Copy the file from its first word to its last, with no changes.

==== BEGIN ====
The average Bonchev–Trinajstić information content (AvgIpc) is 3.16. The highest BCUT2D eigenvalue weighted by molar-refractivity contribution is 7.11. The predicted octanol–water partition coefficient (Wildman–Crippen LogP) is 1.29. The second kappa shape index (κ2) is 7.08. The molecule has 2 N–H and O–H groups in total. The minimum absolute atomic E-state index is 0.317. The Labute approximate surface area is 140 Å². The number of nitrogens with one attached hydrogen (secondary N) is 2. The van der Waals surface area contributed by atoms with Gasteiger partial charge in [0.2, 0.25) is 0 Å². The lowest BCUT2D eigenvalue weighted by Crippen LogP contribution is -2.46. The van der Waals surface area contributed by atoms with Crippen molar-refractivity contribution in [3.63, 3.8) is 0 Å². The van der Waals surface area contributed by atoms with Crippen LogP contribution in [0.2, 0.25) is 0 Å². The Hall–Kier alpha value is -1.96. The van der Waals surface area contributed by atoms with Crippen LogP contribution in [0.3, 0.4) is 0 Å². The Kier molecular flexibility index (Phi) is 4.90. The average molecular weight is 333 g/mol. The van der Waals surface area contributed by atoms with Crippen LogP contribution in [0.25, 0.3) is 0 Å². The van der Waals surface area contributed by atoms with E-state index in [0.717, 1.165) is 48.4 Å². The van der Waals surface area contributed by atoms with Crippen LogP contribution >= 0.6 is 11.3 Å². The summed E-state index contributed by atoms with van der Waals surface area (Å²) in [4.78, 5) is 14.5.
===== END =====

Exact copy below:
The average Bonchev–Trinajstić information content (AvgIpc) is 3.16. The highest BCUT2D eigenvalue weighted by molar-refractivity contribution is 7.11. The predicted octanol–water partition coefficient (Wildman–Crippen LogP) is 1.29. The second kappa shape index (κ2) is 7.08. The molecule has 2 N–H and O–H groups in total. The minimum absolute atomic E-state index is 0.317. The Labute approximate surface area is 140 Å². The number of nitrogens with one attached hydrogen (secondary N) is 2. The van der Waals surface area contributed by atoms with Gasteiger partial charge in [0.2, 0.25) is 0 Å². The lowest BCUT2D eigenvalue weighted by Crippen LogP contribution is -2.46. The van der Waals surface area contributed by atoms with Crippen molar-refractivity contribution in [3.63, 3.8) is 0 Å². The van der Waals surface area contributed by atoms with Crippen LogP contribution in [0.2, 0.25) is 0 Å². The Hall–Kier alpha value is -1.96. The van der Waals surface area contributed by atoms with Crippen LogP contribution in [0.3, 0.4) is 0 Å². The Kier molecular flexibility index (Phi) is 4.90. The average molecular weight is 333 g/mol. The van der Waals surface area contributed by atoms with Crippen LogP contribution in [0.25, 0.3) is 0 Å². The van der Waals surface area contributed by atoms with E-state index in [0.717, 1.165) is 48.4 Å². The van der Waals surface area contributed by atoms with Crippen LogP contribution >= 0.6 is 11.3 Å². The summed E-state index contributed by atoms with van der Waals surface area (Å²) in [4.78, 5) is 14.5.